With greener homes in today’s world comes a greater demand for energy-efficient products, increased insulation, and properly sealed building structures. Unfortunately, the benefits of greater efficiency come with unintended consequences… tighter houses that can lead to stale, unhealthy indoor air.
Residential Energy Recovery Ventilators
For Improved Air Quality & Better Health
A really airtight home creates a lack of air flow that involves all of those things that come into your house and from your house… like vapers or gases from cleaning agents, dust, pet dander, etc. Without a proper ventilation system to dilute it, it all gets trapped inside your home. Proper ventilation is the fix for refreshing breaths of fresh air.
Accordingly, also on demand the rising awareness about whole-house ventilation systems and the code requirements. Some of the most optimal are heat recovery ventilators (HRVs) and energy recovery ventilators (ERVs), which require a bit more investment but are designed to reap greater efficiency in some climates.
How They Work
HRVs and ERVs offer an efficient approach to whole-house ventilation. Rather than simply exhausting or exchanging air, HRVs and ERVs transfer energy from the exhausting air to preheat or precool the incoming fresh air. Bringing the incoming air closer in temperature to that of the indoor air relieves some of the strain on the home’s cooling or heating system and reduces wasted energy.
As ERVs precondition outdoor air to near room conditions, fresh outdoor air flows through one side of the unit, while stale exhaust air from the home flows through the other side. An energy recovery wheel rotates between the two airstreams, transferring temperature and moisture properties. In Florida summers there is a significant reduction in the amount of energy used to condition the outdoor air when this transfer reduces the temperature and moisture level of the outdoor air.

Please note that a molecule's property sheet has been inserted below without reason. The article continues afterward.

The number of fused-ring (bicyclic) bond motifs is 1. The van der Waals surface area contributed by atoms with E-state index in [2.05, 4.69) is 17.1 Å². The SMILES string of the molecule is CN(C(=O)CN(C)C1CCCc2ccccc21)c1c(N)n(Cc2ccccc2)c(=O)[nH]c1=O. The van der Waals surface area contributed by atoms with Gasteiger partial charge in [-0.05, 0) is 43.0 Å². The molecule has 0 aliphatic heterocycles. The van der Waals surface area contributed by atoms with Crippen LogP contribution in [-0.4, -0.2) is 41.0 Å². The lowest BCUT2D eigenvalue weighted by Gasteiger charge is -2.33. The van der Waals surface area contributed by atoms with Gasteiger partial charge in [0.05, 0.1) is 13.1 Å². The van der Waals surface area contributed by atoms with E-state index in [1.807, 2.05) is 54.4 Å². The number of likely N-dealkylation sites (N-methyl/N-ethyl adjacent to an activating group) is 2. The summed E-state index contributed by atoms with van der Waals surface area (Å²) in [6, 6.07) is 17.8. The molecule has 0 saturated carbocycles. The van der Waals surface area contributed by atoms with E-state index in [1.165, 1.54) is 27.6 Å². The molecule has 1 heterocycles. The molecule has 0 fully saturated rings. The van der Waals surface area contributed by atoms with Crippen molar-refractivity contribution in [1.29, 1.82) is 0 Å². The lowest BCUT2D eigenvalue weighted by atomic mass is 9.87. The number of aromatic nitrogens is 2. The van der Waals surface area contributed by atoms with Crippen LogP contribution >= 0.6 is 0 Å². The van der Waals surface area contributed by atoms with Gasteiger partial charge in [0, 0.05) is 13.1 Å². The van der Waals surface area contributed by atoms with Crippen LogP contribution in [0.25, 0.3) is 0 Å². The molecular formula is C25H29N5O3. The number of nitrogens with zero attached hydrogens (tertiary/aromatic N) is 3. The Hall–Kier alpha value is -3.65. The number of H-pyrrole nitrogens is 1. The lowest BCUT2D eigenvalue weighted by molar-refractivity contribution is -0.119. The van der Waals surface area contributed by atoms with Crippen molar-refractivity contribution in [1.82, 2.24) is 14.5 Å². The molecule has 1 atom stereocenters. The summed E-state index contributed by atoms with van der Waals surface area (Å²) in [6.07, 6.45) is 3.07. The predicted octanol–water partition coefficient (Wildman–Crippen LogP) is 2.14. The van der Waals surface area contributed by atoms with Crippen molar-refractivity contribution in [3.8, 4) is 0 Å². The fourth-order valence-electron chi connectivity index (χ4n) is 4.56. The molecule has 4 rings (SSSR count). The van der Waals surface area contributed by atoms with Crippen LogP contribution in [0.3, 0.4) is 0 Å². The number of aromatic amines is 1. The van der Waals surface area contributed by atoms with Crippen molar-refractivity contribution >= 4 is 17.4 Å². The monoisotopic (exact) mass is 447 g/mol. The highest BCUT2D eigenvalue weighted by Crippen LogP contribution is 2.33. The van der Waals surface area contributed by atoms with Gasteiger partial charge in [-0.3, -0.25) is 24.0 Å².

The key difference between HRV and ERV systems is that energy recovery ventilators also transfer moisture in the air. If the air outside is more humid, the ERV will remove some of that moisture as it enters the home, and vice versa. For example, if the relative humidity outside is 80 percent and the interior humidity is 50 percent, the ERV will recover some of the humidity from the air entering the house, dropping it to about 65 percent, closer in line with the existing interior air.
According to the Energy Department, “Most energy recovery ventilation systems can recover about 70 percent to 80 percent of the energy in the exiting air and deliver that energy to the incoming air. However, they are most cost-effective in climates with extreme winters or summers and where fuel costs are high. In mild climates, the cost of the additional electricity consumed by the system fans may exceed the energy savings from not having to condition the supply air.”
When selecting an HRV or ERV, consult your HVAC contractor to ensure proper sizing for the home and to confirm that the unit is suitable for the climate. In extreme cold temperatures, for example, you may need a system with defrost functionality.
Improved cold-climate operation is one of the more recent advancements in HRV and ERV technology. Across the category, manufacturers continue to improve operations to boost efficiency while reducing the amount of power consumed. Slimmer units are now available for condos and smaller homes, and varied configurations of ports allow for installation flexibility in tighter spaces. Sizes to accommodate larger homes also are available.
And like so many other mechanical systems around the house, connectivity and control are key features. Homeowners can access and operate many ventilation components alongside the rest of the HVAC through a central control system at the home or from anywhere in the world via a smartphone.